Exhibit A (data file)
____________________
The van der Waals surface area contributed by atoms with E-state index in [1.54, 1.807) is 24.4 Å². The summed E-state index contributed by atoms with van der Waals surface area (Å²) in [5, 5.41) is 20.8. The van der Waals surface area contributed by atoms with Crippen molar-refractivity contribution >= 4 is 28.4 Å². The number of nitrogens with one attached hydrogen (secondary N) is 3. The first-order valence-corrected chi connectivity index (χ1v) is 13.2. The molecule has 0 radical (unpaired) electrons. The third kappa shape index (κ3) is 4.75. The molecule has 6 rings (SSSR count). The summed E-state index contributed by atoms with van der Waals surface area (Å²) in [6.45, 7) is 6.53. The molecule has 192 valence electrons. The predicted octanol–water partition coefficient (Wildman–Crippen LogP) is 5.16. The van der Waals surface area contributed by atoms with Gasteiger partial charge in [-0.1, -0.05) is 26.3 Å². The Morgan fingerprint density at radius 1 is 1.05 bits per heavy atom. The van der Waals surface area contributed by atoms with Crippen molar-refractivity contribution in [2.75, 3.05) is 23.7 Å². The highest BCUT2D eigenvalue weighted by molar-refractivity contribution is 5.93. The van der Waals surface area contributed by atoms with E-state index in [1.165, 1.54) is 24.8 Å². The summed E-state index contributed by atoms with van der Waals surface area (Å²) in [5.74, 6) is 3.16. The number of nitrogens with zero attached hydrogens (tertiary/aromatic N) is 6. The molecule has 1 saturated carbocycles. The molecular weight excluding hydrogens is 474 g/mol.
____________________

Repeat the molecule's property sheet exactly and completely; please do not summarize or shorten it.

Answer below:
The van der Waals surface area contributed by atoms with E-state index in [1.54, 1.807) is 24.4 Å². The summed E-state index contributed by atoms with van der Waals surface area (Å²) in [5, 5.41) is 20.8. The van der Waals surface area contributed by atoms with Crippen molar-refractivity contribution >= 4 is 28.4 Å². The number of nitrogens with one attached hydrogen (secondary N) is 3. The first-order valence-corrected chi connectivity index (χ1v) is 13.2. The molecule has 0 radical (unpaired) electrons. The third kappa shape index (κ3) is 4.75. The molecule has 6 rings (SSSR count). The summed E-state index contributed by atoms with van der Waals surface area (Å²) in [6.45, 7) is 6.53. The molecule has 192 valence electrons. The predicted octanol–water partition coefficient (Wildman–Crippen LogP) is 5.16. The van der Waals surface area contributed by atoms with Gasteiger partial charge in [-0.1, -0.05) is 26.3 Å². The Morgan fingerprint density at radius 1 is 1.05 bits per heavy atom. The van der Waals surface area contributed by atoms with Crippen molar-refractivity contribution in [2.75, 3.05) is 23.7 Å². The highest BCUT2D eigenvalue weighted by molar-refractivity contribution is 5.93. The van der Waals surface area contributed by atoms with E-state index in [1.165, 1.54) is 24.8 Å². The summed E-state index contributed by atoms with van der Waals surface area (Å²) in [5.74, 6) is 3.16. The number of nitrogens with zero attached hydrogens (tertiary/aromatic N) is 6. The molecule has 1 saturated carbocycles. The molecular weight excluding hydrogens is 474 g/mol.